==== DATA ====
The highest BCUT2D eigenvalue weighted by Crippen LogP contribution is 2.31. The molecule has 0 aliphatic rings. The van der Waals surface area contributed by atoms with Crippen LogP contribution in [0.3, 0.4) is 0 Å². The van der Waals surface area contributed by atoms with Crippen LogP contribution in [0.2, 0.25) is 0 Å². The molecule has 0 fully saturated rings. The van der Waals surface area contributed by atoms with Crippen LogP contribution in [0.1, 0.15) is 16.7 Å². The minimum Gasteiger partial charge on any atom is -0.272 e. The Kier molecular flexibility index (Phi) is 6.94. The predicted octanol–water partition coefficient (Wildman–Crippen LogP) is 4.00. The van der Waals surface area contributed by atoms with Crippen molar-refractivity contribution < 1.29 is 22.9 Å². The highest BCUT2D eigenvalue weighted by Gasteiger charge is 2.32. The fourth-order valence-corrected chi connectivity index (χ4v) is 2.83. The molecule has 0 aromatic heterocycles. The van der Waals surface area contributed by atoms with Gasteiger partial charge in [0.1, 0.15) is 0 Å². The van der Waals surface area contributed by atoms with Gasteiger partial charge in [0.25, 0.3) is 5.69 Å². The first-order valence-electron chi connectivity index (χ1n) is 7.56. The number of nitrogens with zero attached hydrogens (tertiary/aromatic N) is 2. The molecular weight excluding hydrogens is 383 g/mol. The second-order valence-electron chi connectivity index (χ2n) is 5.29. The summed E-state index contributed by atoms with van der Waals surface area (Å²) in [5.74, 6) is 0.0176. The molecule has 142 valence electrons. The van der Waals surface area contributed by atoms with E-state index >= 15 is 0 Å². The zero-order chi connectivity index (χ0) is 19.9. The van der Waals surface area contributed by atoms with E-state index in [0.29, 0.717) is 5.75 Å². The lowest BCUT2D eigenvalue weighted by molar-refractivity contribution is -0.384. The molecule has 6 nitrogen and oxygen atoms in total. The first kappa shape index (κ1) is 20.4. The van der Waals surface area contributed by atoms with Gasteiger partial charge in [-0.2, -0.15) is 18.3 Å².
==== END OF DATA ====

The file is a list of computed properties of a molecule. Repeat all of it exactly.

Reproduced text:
The highest BCUT2D eigenvalue weighted by Crippen LogP contribution is 2.31. The molecule has 0 aliphatic rings. The van der Waals surface area contributed by atoms with Crippen LogP contribution in [0.3, 0.4) is 0 Å². The van der Waals surface area contributed by atoms with Crippen LogP contribution in [0.2, 0.25) is 0 Å². The molecule has 0 fully saturated rings. The van der Waals surface area contributed by atoms with Crippen LogP contribution in [0.1, 0.15) is 16.7 Å². The minimum Gasteiger partial charge on any atom is -0.272 e. The Kier molecular flexibility index (Phi) is 6.94. The predicted octanol–water partition coefficient (Wildman–Crippen LogP) is 4.00. The van der Waals surface area contributed by atoms with Crippen molar-refractivity contribution < 1.29 is 22.9 Å². The highest BCUT2D eigenvalue weighted by Gasteiger charge is 2.32. The fourth-order valence-corrected chi connectivity index (χ4v) is 2.83. The molecule has 0 aromatic heterocycles. The van der Waals surface area contributed by atoms with Gasteiger partial charge in [0.1, 0.15) is 0 Å². The van der Waals surface area contributed by atoms with Gasteiger partial charge in [0.25, 0.3) is 5.69 Å². The first-order valence-electron chi connectivity index (χ1n) is 7.56. The number of nitrogens with zero attached hydrogens (tertiary/aromatic N) is 2. The molecular weight excluding hydrogens is 383 g/mol. The second-order valence-electron chi connectivity index (χ2n) is 5.29. The summed E-state index contributed by atoms with van der Waals surface area (Å²) in [5.74, 6) is 0.0176. The molecule has 142 valence electrons. The van der Waals surface area contributed by atoms with E-state index >= 15 is 0 Å². The zero-order chi connectivity index (χ0) is 19.9. The van der Waals surface area contributed by atoms with E-state index in [0.29, 0.717) is 5.75 Å². The lowest BCUT2D eigenvalue weighted by molar-refractivity contribution is -0.384. The molecule has 6 nitrogen and oxygen atoms in total. The first kappa shape index (κ1) is 20.4. The van der Waals surface area contributed by atoms with Gasteiger partial charge in [-0.2, -0.15) is 18.3 Å².